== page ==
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US wholesale inventories crawl higher, miss estimates

A worker drives a Kalmar reachstacker truck loaded with an AP Moeller-Maersk A/S shipping container.
Andrey Rudakov | Bloomberg | Getty Images
A worker drives a Kalmar reachstacker truck loaded with an AP Moeller-Maersk A/S shipping container.

U.S. wholesale inventories rose less than expected in July, suggesting restocking will probably not contribute much to economic growth in the third quarter.

The Commerce Department said on Wednesday wholesale inventories edged up 0.1 percent after falling 0.2 percent in June.

(Click here to track the U.S. stock market following the economic report.)

Economists polled by Reuters had expected stocks at wholesalers to rise 0.3 percent.

Inventories are a key component of gross domestic product changes. Excluding autos, wholesale inventories ticked up 0.1 percent. This component goes into the calculation of gross domestic product.

The government last month reported that GDP expanded at a 2.5 percent annual pace in the second quarter, with inventories adding 0.59 percentage point.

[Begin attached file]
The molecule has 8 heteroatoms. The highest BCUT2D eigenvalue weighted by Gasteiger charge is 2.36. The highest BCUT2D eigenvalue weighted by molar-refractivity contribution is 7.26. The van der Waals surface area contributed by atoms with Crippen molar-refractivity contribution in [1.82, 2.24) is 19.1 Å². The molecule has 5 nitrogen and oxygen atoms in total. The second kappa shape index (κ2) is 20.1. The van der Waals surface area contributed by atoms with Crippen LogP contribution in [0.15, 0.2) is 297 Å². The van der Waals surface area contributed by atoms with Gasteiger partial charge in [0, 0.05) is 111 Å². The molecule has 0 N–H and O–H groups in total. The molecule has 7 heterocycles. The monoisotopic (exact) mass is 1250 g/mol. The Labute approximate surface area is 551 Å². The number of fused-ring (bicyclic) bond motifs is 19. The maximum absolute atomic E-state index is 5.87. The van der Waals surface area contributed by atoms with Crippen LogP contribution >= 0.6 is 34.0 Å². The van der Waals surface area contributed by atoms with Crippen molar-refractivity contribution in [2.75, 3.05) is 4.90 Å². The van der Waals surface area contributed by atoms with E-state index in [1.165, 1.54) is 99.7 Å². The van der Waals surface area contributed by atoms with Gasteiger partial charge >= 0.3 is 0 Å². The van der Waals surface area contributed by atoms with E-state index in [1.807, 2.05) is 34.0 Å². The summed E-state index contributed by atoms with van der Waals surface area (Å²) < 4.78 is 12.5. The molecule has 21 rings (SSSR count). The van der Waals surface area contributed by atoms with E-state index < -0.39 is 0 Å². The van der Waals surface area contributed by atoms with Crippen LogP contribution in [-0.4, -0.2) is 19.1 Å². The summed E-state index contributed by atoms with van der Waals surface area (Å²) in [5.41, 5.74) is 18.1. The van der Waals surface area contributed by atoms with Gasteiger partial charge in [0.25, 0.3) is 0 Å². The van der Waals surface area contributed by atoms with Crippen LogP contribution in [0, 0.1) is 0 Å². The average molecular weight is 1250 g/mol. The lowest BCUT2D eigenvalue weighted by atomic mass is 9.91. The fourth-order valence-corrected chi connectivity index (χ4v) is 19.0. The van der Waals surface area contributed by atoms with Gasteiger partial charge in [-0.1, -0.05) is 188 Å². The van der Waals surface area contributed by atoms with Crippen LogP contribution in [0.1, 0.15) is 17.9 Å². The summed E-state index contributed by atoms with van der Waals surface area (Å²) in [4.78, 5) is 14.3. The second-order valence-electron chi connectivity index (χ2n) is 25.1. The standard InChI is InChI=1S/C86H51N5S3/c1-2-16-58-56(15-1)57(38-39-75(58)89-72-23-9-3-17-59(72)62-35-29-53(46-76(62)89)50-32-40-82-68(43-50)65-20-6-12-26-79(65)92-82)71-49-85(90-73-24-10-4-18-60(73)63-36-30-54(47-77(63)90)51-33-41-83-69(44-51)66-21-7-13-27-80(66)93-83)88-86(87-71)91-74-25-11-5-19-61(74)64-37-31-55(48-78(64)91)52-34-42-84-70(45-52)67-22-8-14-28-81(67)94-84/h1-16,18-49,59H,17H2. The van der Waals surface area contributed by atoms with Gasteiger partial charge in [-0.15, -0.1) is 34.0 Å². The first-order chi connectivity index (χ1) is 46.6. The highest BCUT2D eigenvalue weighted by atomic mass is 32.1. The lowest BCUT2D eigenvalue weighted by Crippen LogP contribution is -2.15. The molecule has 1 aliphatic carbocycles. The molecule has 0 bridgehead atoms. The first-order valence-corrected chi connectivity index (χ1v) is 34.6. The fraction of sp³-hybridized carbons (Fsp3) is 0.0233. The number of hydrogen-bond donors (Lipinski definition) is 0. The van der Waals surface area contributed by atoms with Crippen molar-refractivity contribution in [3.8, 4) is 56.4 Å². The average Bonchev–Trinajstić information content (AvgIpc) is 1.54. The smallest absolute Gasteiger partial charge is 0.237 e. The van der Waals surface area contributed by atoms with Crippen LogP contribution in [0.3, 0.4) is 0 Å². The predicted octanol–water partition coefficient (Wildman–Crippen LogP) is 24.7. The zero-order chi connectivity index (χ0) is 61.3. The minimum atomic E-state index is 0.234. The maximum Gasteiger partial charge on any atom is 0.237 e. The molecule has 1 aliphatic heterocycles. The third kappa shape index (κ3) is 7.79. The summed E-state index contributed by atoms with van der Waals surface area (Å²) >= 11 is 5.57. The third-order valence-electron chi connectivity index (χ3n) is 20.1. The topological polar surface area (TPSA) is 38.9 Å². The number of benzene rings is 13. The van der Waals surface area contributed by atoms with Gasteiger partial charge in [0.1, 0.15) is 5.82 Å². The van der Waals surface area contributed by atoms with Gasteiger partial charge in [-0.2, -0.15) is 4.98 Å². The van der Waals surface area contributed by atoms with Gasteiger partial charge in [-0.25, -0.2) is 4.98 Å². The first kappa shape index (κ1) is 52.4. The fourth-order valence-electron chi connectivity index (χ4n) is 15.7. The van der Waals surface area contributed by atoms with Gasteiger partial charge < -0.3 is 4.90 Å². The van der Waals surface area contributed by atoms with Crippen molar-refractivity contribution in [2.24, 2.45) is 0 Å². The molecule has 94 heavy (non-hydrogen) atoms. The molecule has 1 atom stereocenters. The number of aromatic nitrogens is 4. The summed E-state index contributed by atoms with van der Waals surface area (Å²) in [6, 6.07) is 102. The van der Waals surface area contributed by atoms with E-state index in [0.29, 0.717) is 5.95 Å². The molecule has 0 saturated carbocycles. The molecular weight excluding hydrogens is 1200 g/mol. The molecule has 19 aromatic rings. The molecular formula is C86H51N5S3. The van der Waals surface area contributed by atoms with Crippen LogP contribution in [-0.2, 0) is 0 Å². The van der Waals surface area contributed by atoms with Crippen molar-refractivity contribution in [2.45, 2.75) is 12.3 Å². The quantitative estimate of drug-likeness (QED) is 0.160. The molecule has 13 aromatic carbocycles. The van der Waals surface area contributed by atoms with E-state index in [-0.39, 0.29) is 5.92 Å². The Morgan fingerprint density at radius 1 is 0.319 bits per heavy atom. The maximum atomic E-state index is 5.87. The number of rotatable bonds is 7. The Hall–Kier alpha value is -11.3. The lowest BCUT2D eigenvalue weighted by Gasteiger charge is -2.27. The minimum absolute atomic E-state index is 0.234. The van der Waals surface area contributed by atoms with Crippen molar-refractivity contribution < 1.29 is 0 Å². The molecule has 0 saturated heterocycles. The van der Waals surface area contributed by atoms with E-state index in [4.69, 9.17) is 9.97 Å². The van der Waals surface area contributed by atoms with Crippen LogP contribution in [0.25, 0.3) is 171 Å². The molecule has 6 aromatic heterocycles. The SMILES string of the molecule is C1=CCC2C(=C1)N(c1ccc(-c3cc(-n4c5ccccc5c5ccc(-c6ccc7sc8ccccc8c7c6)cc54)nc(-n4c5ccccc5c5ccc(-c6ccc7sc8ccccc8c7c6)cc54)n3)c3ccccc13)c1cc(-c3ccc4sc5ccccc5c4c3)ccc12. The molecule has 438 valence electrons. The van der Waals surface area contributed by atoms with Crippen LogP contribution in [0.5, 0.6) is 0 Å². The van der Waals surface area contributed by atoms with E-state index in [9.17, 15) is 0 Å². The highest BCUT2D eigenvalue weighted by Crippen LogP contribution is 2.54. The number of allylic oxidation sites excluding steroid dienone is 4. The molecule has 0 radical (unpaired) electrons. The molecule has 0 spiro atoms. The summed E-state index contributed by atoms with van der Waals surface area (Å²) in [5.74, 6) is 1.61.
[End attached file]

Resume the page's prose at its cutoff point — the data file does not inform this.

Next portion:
Economists expect the pace of inventory accumulation to slow a bit in the July-September quarter after consumer spending moderated in the previous quarter.

Wholesale inventories in July were held back by a 1.2 percent drop in professional equipment stocks.

It was the largest decline since August last year and partially offset gains in automobile, petroleum, furniture, machinery, electrical and apparel stocks.

Sales at wholesalers nudged up 0.1 percent after rising 0.4 percent in June. Economists had expected sales to rise 0.4 percent in July.

At July's sales pace it would take 1.17 months to clear shelves. The inventories/sales ratio was unchanged from June.


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